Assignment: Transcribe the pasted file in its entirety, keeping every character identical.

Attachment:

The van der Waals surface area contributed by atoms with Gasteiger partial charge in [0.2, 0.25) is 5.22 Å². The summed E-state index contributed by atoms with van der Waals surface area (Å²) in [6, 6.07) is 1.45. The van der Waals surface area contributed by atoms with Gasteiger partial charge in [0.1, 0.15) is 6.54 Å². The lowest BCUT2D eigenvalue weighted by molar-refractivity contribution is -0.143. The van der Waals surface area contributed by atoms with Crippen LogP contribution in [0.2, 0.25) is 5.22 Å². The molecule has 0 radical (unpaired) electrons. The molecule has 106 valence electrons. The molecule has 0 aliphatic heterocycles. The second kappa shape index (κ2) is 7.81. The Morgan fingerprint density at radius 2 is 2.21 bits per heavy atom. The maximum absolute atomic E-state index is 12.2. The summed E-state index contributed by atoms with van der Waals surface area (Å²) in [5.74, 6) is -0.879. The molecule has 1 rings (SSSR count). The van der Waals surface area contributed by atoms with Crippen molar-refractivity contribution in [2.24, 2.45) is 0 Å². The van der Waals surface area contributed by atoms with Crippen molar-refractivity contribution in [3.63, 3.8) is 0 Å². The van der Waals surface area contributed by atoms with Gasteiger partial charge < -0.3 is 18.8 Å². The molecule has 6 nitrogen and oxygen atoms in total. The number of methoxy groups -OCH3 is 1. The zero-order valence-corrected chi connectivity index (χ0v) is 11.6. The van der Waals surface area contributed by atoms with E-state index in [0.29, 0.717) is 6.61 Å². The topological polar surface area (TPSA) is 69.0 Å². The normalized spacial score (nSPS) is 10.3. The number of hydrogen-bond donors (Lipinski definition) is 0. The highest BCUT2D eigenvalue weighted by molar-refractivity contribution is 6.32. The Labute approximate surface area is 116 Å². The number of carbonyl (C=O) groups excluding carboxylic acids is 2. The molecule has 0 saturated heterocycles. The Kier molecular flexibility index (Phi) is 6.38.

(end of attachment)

The van der Waals surface area contributed by atoms with Gasteiger partial charge in [0.2, 0.25) is 5.22 Å². The summed E-state index contributed by atoms with van der Waals surface area (Å²) in [6, 6.07) is 1.45. The van der Waals surface area contributed by atoms with Gasteiger partial charge in [0.1, 0.15) is 6.54 Å². The lowest BCUT2D eigenvalue weighted by molar-refractivity contribution is -0.143. The van der Waals surface area contributed by atoms with Crippen LogP contribution in [0.2, 0.25) is 5.22 Å². The molecule has 0 radical (unpaired) electrons. The molecule has 106 valence electrons. The molecule has 0 aliphatic heterocycles. The second kappa shape index (κ2) is 7.81. The Morgan fingerprint density at radius 2 is 2.21 bits per heavy atom. The maximum absolute atomic E-state index is 12.2. The summed E-state index contributed by atoms with van der Waals surface area (Å²) in [5.74, 6) is -0.879. The molecule has 1 rings (SSSR count). The van der Waals surface area contributed by atoms with Crippen molar-refractivity contribution in [2.24, 2.45) is 0 Å². The van der Waals surface area contributed by atoms with Crippen molar-refractivity contribution in [3.63, 3.8) is 0 Å². The van der Waals surface area contributed by atoms with Gasteiger partial charge < -0.3 is 18.8 Å². The molecule has 6 nitrogen and oxygen atoms in total. The number of methoxy groups -OCH3 is 1. The zero-order valence-corrected chi connectivity index (χ0v) is 11.6. The van der Waals surface area contributed by atoms with E-state index in [0.29, 0.717) is 6.61 Å². The topological polar surface area (TPSA) is 69.0 Å². The normalized spacial score (nSPS) is 10.3. The number of hydrogen-bond donors (Lipinski definition) is 0. The highest BCUT2D eigenvalue weighted by molar-refractivity contribution is 6.32. The Labute approximate surface area is 116 Å². The number of carbonyl (C=O) groups excluding carboxylic acids is 2. The molecule has 0 saturated heterocycles. The Kier molecular flexibility index (Phi) is 6.38.